• Fiori di Tiglio
  • LimeLinden BlossomLindenbaumTiliaTilleul

Fiori di Tiglio

Fiori di Tiglio, originally uploaded by luigi.strano.

Linden Blossoms from the Tilia Vulgaris tree are prized for the flavour they lend to honey, and are also used as an herbal remedy when steeped in hot water to make a tisane often called “tilleul”. Linden blossom are very calming and are used in folklore and herbal medicine to treat conditions such as hysteria, anxiety, cold and fever, palpitations and migraines.

Linden is often refered to as “lime blossom” (which is its common name in Britain) but should not be confused with the citrus lime (Citrus aurantifolia), which bears the green lemon-like fruit that you might know from your favourite Mexican food or your Key Lime Pie. The two share nothing in common, neither botanically nor olfactory wise.

The principle constituent of linden blossom is farnesol. This may explain why it is not commonly used in mainstream perfumery. Farnesol is significantly cheaper as a synthetic than the linden blossom absolute (and obviously is often used to adulterate the true absolute...). Therefore, it is not surprising that linden blossom as a note is fairly rare overall. A few perfumes that incorporate linden blossom are mostly delicately green, fresh, light floral, for example:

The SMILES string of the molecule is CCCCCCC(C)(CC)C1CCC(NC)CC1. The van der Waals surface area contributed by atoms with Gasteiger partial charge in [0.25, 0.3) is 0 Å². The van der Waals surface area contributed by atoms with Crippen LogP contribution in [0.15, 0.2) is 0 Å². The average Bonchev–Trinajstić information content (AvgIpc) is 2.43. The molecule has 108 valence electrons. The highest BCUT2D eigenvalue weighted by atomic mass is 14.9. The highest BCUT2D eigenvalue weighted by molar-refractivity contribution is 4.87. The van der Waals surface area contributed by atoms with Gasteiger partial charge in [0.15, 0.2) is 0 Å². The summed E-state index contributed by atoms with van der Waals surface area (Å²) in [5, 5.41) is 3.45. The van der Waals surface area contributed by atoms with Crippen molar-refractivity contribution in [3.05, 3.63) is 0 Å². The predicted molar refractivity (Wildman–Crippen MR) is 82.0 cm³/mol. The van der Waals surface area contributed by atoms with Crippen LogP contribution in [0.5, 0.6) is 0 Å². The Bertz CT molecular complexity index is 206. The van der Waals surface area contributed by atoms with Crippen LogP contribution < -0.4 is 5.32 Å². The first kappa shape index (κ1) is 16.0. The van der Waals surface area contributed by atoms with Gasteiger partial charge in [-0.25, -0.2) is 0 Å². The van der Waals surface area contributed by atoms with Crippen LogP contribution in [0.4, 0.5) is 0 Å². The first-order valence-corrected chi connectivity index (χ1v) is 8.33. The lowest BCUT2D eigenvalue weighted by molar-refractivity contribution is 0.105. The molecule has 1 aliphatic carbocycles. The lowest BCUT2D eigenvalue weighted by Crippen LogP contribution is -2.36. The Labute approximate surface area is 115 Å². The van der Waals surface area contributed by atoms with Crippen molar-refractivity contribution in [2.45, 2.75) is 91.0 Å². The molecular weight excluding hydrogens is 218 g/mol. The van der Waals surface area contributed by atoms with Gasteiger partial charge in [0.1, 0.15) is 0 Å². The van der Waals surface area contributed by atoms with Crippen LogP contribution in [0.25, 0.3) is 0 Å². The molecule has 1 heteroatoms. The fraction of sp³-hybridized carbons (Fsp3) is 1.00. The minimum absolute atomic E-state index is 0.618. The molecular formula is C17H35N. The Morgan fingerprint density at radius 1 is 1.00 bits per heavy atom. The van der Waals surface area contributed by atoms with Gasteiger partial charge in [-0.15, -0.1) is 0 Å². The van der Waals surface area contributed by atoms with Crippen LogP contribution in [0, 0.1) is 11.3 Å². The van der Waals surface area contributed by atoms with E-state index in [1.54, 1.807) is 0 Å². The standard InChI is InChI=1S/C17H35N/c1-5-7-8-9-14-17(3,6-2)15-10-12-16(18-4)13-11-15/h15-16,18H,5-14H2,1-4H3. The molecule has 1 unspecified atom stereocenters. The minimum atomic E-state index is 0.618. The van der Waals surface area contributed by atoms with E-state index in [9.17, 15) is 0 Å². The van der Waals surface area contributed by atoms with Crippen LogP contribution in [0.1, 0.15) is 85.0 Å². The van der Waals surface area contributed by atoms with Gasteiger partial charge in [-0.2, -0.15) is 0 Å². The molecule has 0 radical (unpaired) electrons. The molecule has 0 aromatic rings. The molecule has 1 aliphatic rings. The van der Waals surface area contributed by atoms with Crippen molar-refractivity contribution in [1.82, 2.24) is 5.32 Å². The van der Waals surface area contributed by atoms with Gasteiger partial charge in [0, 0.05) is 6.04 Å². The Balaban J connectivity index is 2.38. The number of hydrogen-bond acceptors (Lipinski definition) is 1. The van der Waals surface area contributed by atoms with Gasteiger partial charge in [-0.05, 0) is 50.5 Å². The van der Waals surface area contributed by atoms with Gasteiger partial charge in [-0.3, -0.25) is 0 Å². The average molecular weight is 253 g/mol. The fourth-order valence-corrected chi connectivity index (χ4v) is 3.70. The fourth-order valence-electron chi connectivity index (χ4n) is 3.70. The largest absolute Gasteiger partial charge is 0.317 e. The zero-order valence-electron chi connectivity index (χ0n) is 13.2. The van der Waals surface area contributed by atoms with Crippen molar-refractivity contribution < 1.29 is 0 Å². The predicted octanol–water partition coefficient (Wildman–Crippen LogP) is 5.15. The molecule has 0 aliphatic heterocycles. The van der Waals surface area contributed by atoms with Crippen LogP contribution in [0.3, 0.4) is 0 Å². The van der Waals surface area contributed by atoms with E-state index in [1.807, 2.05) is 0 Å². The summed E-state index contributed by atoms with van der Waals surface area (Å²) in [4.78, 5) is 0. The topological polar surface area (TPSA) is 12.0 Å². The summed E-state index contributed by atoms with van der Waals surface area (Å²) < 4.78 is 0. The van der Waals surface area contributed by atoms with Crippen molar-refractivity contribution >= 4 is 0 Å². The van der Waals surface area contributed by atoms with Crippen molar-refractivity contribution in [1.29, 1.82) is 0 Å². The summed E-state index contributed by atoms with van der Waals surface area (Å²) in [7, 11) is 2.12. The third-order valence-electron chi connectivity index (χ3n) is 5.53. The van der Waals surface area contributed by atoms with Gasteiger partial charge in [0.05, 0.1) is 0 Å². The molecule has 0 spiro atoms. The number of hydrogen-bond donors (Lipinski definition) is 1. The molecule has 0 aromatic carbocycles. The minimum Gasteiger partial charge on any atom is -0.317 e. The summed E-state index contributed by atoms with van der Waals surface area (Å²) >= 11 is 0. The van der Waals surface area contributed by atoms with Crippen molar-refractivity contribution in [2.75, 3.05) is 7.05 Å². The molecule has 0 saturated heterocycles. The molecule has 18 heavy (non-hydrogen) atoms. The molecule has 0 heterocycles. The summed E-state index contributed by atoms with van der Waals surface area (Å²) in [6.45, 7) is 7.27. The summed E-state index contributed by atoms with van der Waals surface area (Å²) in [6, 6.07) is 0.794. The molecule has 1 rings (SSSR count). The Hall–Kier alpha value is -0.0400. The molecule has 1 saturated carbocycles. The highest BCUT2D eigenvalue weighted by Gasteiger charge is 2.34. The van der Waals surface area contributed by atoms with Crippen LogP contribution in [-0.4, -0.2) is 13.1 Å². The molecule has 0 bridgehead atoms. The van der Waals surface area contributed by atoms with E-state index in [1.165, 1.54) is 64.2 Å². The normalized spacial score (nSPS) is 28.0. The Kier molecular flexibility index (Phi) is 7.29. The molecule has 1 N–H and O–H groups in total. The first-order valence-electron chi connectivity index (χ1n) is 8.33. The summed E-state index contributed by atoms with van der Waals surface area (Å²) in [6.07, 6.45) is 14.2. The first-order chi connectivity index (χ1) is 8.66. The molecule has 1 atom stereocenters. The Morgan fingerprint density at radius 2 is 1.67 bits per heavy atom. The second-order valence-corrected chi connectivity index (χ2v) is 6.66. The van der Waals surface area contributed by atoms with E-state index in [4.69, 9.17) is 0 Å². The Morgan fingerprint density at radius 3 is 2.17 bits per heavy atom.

Dawn Spencer Hurwitz’s Goddess
Fresh’s Violet Moss (1997)
L’Artisan Parfumeur’s La Chasse au Papillons
Ormonde Jayne’s Frangipani Absolute (2003)
Parfums Delrae Début (2004)

Linden Blossom Soliflores:
Aftelier’s Linden Blossom (discontinued, but available through their website as special order through the Product Archives page)
D’ORsay Tilleul (1995)
Jo Malone’s French Lime Blossom (1995)

Natural Perfumes Containing Linden Blossom:
JoAnne Bassett’s Le Voyage (2000)
Aftelier’s Linden Blossom (see above)
Ayala Moriel’s Kinmokusei and the new perfume, Tirzah (see next post announcing its launch today!)

  • LimeLinden BlossomLindenbaumTiliaTilleul
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